Killer Bees – A true story

“Why can’t you get the water running?” I asked.
“We need a three inch elbow,” one of the men working for me answered.
“There’s a pile of them in the supply yard.”
“The bees have got them.”

In the early 1980’s, killer bees migrating toward the US through Mexico caused great concern. They are the invasive African counterpart to European honeybees. Unlike the non-aggressive European variety these vicious insects can sting you many times. Truly man-killers by hundreds of stings. And I was in Africa, killer bees’ place of origin.

I followed the men to the supply yard where indeed killer bees had established themselves in an empty box within inches of the fitting we needed. “If you don’t disturb them, they won’t bother you,” I promised. All the men just shook their heads, no. A whole town is without water, I told myself. And so, surrounded by killer bees and moving as slowly as possible I collected the elbow and sent the men to finish the repairs. Quite possibly the clean water saved lives. Some chances are worth taking.

But the story doesn’t end there. Perhaps a surprise to you, one of the hazards of being a missionary in a remote place is acute boredom. And I was remote. One night, full of twenties-something energy and desperate for anything to do, I remembered the honey-hive. My roommate, Tom, helped dress me in leather gloves, a raincoat tied at my wrists, and a wide-brim hat covered with mosquito netting and secured tightly around my neck.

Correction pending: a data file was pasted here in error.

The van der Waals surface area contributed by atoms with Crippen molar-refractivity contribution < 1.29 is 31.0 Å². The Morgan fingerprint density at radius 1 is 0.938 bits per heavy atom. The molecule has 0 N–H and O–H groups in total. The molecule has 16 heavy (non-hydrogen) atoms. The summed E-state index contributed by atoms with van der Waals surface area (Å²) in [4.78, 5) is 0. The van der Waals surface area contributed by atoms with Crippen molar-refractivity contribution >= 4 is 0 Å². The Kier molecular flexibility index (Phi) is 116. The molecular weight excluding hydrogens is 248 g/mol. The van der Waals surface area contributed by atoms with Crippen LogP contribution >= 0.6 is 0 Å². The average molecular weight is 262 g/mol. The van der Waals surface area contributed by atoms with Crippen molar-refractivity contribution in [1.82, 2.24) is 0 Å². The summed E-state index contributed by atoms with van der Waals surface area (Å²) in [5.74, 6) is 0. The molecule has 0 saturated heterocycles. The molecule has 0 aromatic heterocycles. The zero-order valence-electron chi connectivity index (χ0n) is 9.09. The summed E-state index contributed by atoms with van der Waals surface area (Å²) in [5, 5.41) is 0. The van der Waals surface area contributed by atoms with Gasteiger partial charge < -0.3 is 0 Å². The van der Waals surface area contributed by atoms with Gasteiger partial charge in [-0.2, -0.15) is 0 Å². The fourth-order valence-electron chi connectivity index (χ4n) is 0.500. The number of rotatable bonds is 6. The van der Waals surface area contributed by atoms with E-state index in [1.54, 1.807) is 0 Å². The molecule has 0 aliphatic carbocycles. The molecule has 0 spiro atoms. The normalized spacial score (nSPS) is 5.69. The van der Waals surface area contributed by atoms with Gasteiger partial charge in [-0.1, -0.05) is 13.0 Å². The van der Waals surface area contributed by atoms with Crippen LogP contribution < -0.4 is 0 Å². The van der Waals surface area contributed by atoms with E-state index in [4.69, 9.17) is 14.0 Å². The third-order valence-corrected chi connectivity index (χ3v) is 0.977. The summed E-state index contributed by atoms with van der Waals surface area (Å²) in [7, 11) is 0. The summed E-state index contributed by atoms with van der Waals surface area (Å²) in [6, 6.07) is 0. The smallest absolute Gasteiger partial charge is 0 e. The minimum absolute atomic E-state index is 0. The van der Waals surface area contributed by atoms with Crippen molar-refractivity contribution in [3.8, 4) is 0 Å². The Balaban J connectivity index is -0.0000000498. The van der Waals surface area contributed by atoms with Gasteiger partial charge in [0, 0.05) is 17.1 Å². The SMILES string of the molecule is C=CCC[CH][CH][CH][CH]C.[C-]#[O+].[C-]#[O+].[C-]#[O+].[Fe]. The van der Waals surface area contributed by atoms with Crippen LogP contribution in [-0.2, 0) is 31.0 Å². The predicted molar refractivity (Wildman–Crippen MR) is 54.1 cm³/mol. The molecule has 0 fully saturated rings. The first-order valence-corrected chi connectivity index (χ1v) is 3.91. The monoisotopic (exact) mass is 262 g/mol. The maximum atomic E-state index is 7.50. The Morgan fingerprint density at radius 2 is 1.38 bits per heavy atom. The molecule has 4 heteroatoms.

At the supply yard, Tom, parked the car where the headlights would illuminate the bees’ box and watched with the windows securely rolled up. I approached the hive and lifted the top off the box. The bees attacked with fury. A gallon or more of the little devils clung to my chest and arms each one trying to kill me. Undeterred, I scooped out a little honey. By then a few bees had managed to wriggle past the tie points. Several buzzed around under the netting and started stinging my face. Forgetting the honey I replaced the box lid and clung to the car door. “Go, Tom! Go!” I yelled. He roared away carrying me and plenty of bees. A mile away Tom stopped while I scraped off the remaining bees.

The two bee encounters illustrate a chance worth taking and a foolish risk. The difference being, one a great help to others and the other something sweet for myself.

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